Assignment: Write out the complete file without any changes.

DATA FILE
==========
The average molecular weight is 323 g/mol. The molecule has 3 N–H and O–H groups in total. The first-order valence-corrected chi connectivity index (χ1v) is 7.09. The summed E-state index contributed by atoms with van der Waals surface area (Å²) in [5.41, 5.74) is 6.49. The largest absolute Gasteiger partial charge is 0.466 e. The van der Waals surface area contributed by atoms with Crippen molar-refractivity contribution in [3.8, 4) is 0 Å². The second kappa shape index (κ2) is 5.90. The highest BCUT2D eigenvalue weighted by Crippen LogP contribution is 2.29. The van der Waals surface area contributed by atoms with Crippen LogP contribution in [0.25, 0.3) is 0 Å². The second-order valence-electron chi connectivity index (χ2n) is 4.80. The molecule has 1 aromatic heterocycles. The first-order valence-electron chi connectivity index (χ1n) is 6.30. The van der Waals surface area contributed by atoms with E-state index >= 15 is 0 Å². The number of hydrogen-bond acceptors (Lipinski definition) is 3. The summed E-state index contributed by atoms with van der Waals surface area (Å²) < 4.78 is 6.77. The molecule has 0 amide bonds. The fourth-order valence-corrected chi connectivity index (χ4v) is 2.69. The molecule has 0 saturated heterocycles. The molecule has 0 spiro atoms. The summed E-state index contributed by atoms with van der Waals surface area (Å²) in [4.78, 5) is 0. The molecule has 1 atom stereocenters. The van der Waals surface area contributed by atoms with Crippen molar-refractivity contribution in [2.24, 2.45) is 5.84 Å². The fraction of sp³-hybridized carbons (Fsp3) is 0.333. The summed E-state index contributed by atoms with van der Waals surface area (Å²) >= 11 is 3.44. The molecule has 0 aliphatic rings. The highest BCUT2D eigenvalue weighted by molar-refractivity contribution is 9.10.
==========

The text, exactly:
The average molecular weight is 323 g/mol. The molecule has 3 N–H and O–H groups in total. The first-order valence-corrected chi connectivity index (χ1v) is 7.09. The summed E-state index contributed by atoms with van der Waals surface area (Å²) in [5.41, 5.74) is 6.49. The largest absolute Gasteiger partial charge is 0.466 e. The van der Waals surface area contributed by atoms with Crippen molar-refractivity contribution in [3.8, 4) is 0 Å². The second kappa shape index (κ2) is 5.90. The highest BCUT2D eigenvalue weighted by Crippen LogP contribution is 2.29. The van der Waals surface area contributed by atoms with Crippen LogP contribution in [0.25, 0.3) is 0 Å². The second-order valence-electron chi connectivity index (χ2n) is 4.80. The molecule has 1 aromatic heterocycles. The first-order valence-electron chi connectivity index (χ1n) is 6.30. The van der Waals surface area contributed by atoms with E-state index >= 15 is 0 Å². The number of hydrogen-bond acceptors (Lipinski definition) is 3. The summed E-state index contributed by atoms with van der Waals surface area (Å²) < 4.78 is 6.77. The molecule has 0 amide bonds. The fourth-order valence-corrected chi connectivity index (χ4v) is 2.69. The molecule has 0 saturated heterocycles. The molecule has 0 spiro atoms. The summed E-state index contributed by atoms with van der Waals surface area (Å²) in [4.78, 5) is 0. The molecule has 1 atom stereocenters. The van der Waals surface area contributed by atoms with Crippen molar-refractivity contribution in [2.24, 2.45) is 5.84 Å². The fraction of sp³-hybridized carbons (Fsp3) is 0.333. The summed E-state index contributed by atoms with van der Waals surface area (Å²) >= 11 is 3.44. The molecule has 0 aliphatic rings. The highest BCUT2D eigenvalue weighted by molar-refractivity contribution is 9.10.